Unformatted text preview: Organizational Information Discussion sections meet this Friday (tomorrow) The Power Point presentation from my first The lecture is now up on the website and the Power Point presentation for this class will also be on the website later today. the http://courses.umass.edu/phil100-pgraham http://courses.umass.edu/phil100-pgraham Meditations on First Philosophy - Meditation 1 Meditations A link to this is on the website. But you can access it directly at But earlymoderntexts.org earlymoderntexts.org Course Website: Course Reading for next time: Rene Descartes’s Reading Review From Last Time What are the four core areas of What philosophy? philosophy? What are some examples of questions What that you might ask in each of these areas? areas? Arguments What is an argument? An argument is a series of propositions An meant to establish another proposition meant The series of propositions are the The argument’s premises premises The proposition those premises are offered The in an attempt to establish is the argument’s conclusion conclusion Some Non-Philosophical Arguments 1. 2. 3. 1. 2. 3. If you don’t support President Obama’s If health care plan, then you don’t love America. America. You don’t support President Obama’s You health care plan. health Therefore, you don’t love America. If you support President Obama’s health If care plan, then you are a socialist. care You support President Obama’s health care You plan. plan. Therefore, you are a socialist. Validity In philosophy we are particularly interested in In a special class of arguments, namely valid ones. ones. In philosophy, “valid” has a very specific meaning. A valid argument is one for which it is valid impossible for all of its premises to be true and its conclusion false. and Another way of putting it: a valid argument’s Another premises entail its conclusion. entail (The truth of the premises of a valid argument (The guarantee the truth of its conclusion.) guarantee Soundness An argument is sound if and only if An sound (1) (1) (2) (2) iit is valid, and t its premises are actually true. Every sound argument has a true Every conclusion. conclusion. Why? What’s So Great About Valid Arguments? If an argument is valid then, to know If whether we should accept the conclusion we only need to determine one thing: we 1. Are its premises true? Why? Because if its valid and its premises are true Because then we know that its conclusion must be true. then And if it is true, clearly we should believe it. Our Focus: Valid Arguments In this class, when we construct arguments we will In aim to construct sound arguments (valid + true premises). premises). Also, the philosophers we will be discussing are also Also, aiming to construct sound arguments. aiming Though there are many different types of valid Though arguments, we will focus on a couple specific forms of valid arguments. Modus Ponens Some valid arguments are valid merely in Some virtue of their form. virtue Any argument with the following form is Any valid: valid: 1. 2. 3. P If P, then Q Therefore, Q This argument form is known as modus This ponens (MP). ponens Modus Ponens (II) Any argument with the following form is also in Any modus ponens form. modus 1. 2. 3. If P, then Q P Therefore, Q The order of the premises does not matter. Any argument in modus ponens form is valid. And Any so any argument in modus ponens form that has true premises is sound. true Modus Ponens (III) 1. 2. 3. 1. 2. 3. Five is a number greater than four. If five is a number greater than four, then five is a If number greater than two. number Therefore, five is a number greater than two. If five is a number greater than four, then five is a If number greater than two. number Five is a number greater than four. Therefore, five is a number greater than two. Modus Tollens Here is another valid argument form: 1. 2. 3. If P, then Q It is not the case that Q Therefore, it is not the case that P Therefore, This argument form is known as modus This tollens (MT). tollens Just as in the case of modus ponens, the Just order of the premises does not matter. order Any argument in modus tollens form with Any true premises is sound. true Modus Tollens (II) If Barack Obama lives in the If Whitehouse, then Barack Obama is President. President. 2. It is not the case that Barack Obama It is President. is 3. Therefore, it is not the case that Therefore, Barack Obama lives in the Whitehouse. Whitehouse. 1. Our Focus: MP and MT In this class we will try to construct In arguments in MP and MT form arguments The arguments of the philosophers we The will discuss will often be presentable in MP or MT form. MP Quiz: Validity and Soundness Can a valid argument have a false premise? SURE! Here’s an example: 1. 2. 3. If the moon is made of cheese, then the moon is If edible. edible. The moon is made of cheese. Therefore, the moon is edible. This argument is valid (it’s in MP form) but it This has a false premise. has Quiz: Validity and Soundness Can a sound argument have a false Can premise? premise? NO! By definition, if an argument is sound, By its premises are true. its Quiz: Validity and Soundness Can a valid argument have a false Can conclusion? conclusion? SURE! Here’s an example: 1. If the moon is made of cheese, then the moon is If edible. edible. 2. The moon is made of cheese. 3. Therefore, the moon is edible. This argument is valid (it’s in MP form) but it This has a false conclusion. has Quiz: Validity and Soundness Can a sound argument have a false Can conclusion? conclusion? NO! We proved earlier that every sound We What was that proof? argument must have a true conclusion. argument Learning to PEE Often in this class we will, and you will Often be asked to, PEE. be We will, and sometimes you will be We asked to: Present, Explain, and resent, xplain, Evaluate an argument. PEEing Story: Bert and Ernie If Bert is in the bar, then Bert has his If ID. ID. 2. It is not the case that Bert has his ID. 3. Therefore, it is not the case that Bert Therefore, is in the bar. is 1,2 MT 1. PEEing (II) Story: Preacher’s sermon 1. 2. 3. God says that eating shellfish is an God abomination. abomination. If God says that eating shellfish is an If abomination, then eating shellfish is an abomination. abomination. Therefore, eating shellfish is an Therefore, abomination. abomination. 1,2 MP ...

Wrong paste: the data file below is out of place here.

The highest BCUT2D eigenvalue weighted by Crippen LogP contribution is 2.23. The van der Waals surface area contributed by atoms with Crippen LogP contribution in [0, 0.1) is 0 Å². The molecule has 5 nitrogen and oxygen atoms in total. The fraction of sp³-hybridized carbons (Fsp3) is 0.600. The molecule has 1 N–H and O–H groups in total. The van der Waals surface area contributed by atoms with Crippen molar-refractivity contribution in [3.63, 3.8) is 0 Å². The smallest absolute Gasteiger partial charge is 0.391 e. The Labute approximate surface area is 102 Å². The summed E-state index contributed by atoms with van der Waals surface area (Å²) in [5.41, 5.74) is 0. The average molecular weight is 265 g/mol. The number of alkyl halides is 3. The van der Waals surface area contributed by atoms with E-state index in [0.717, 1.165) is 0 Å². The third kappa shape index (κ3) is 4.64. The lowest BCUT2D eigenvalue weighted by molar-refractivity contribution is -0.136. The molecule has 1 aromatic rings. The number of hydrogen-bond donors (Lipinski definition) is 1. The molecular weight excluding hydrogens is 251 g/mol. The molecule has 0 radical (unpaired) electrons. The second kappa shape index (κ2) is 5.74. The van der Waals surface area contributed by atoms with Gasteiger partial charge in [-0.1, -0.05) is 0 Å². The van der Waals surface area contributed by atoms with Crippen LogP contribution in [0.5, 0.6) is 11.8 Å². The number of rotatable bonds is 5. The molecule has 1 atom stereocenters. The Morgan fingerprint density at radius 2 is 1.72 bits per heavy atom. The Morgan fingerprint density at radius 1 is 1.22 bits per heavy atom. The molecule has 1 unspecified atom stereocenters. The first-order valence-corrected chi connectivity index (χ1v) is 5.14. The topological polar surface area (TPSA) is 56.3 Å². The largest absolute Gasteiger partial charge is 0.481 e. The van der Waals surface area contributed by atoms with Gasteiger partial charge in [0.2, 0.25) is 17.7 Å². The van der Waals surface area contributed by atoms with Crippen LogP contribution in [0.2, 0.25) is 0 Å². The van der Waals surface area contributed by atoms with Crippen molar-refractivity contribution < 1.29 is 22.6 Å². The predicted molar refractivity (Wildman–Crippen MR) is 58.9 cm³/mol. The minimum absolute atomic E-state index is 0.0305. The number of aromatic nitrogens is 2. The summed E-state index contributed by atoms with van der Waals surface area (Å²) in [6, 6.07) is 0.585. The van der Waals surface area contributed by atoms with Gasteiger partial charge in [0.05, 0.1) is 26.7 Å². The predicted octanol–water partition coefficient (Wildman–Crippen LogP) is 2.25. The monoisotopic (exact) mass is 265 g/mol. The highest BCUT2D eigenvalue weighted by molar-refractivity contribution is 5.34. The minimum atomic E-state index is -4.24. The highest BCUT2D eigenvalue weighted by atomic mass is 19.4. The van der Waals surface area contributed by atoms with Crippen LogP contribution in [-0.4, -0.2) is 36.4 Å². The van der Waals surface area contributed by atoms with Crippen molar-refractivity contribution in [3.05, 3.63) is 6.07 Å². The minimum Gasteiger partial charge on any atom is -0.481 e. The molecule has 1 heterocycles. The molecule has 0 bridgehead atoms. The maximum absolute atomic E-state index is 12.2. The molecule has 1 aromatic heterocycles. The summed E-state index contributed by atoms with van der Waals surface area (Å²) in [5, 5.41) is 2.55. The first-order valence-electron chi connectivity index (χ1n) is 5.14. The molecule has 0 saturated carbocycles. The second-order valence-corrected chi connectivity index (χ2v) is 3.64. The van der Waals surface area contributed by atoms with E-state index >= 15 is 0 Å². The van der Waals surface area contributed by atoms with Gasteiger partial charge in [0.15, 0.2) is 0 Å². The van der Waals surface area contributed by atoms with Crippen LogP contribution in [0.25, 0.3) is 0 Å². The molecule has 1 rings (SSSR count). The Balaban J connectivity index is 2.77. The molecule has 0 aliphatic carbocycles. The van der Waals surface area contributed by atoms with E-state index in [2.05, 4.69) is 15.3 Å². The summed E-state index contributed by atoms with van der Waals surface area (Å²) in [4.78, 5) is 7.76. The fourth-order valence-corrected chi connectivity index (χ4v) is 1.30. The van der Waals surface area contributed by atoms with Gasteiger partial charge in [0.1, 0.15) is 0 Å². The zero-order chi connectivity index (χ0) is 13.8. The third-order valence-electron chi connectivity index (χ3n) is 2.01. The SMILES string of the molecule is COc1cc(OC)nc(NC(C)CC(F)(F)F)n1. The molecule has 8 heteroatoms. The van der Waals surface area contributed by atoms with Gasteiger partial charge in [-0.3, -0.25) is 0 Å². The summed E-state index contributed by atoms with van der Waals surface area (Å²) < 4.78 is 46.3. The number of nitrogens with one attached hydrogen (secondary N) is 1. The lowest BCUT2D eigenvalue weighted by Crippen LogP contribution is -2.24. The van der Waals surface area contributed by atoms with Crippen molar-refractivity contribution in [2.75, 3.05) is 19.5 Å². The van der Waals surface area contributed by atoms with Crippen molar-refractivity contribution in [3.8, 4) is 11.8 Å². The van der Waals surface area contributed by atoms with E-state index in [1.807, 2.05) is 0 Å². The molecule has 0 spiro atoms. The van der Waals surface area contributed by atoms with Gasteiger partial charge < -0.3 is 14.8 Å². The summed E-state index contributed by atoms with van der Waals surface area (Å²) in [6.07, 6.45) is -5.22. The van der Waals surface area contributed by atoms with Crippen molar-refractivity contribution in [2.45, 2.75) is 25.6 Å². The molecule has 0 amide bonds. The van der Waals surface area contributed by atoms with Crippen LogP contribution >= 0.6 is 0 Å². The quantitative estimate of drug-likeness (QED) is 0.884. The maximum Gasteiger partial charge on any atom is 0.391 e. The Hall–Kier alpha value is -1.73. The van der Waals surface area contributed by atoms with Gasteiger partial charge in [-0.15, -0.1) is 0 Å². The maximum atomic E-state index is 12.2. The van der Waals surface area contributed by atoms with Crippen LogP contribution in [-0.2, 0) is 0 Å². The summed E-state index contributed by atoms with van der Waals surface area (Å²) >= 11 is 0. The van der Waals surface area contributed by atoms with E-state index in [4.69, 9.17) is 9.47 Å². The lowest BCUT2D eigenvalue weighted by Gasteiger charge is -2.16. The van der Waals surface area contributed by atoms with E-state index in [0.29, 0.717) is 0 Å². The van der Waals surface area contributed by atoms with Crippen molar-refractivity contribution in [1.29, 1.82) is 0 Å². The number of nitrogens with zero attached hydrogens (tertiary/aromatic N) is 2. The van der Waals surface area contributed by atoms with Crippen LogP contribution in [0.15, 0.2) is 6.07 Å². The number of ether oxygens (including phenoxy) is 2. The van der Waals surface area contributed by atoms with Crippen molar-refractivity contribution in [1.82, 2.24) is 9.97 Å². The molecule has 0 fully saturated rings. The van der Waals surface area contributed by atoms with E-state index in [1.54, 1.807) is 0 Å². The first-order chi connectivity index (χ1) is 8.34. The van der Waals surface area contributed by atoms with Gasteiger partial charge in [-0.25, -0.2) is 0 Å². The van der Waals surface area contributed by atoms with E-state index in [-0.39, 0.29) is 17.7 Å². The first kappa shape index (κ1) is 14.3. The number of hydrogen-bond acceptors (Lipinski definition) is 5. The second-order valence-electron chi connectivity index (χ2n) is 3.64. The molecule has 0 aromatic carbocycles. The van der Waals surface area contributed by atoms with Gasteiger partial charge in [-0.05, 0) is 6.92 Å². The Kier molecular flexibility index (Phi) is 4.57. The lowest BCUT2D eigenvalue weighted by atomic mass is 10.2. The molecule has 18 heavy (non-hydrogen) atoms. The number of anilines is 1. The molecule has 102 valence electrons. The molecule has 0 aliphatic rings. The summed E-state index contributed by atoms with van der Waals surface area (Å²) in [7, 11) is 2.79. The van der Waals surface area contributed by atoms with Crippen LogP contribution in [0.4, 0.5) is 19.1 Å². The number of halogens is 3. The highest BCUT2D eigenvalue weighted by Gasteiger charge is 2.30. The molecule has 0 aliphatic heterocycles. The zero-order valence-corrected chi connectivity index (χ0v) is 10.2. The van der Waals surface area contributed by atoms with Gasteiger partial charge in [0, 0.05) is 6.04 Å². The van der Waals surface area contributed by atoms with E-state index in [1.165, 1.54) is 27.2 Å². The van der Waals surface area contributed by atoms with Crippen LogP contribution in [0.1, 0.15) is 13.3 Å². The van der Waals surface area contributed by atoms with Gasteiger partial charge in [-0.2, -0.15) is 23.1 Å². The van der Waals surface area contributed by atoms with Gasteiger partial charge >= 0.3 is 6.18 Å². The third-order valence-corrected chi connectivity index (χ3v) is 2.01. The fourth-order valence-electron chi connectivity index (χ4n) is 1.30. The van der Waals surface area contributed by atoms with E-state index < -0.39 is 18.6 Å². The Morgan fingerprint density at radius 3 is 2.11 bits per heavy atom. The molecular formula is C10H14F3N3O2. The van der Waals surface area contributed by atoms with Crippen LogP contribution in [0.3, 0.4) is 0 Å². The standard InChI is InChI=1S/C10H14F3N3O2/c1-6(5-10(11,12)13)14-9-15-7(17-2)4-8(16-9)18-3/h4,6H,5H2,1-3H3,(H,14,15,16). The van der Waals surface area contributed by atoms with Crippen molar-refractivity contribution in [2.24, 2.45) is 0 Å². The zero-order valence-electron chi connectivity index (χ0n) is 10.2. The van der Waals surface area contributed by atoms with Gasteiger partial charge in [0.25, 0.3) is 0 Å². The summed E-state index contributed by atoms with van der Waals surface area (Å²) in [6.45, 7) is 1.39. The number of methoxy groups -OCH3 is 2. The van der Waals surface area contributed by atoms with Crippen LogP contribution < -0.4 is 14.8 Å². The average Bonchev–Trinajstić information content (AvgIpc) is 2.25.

View Full Document

Ask a homework question - tutors are online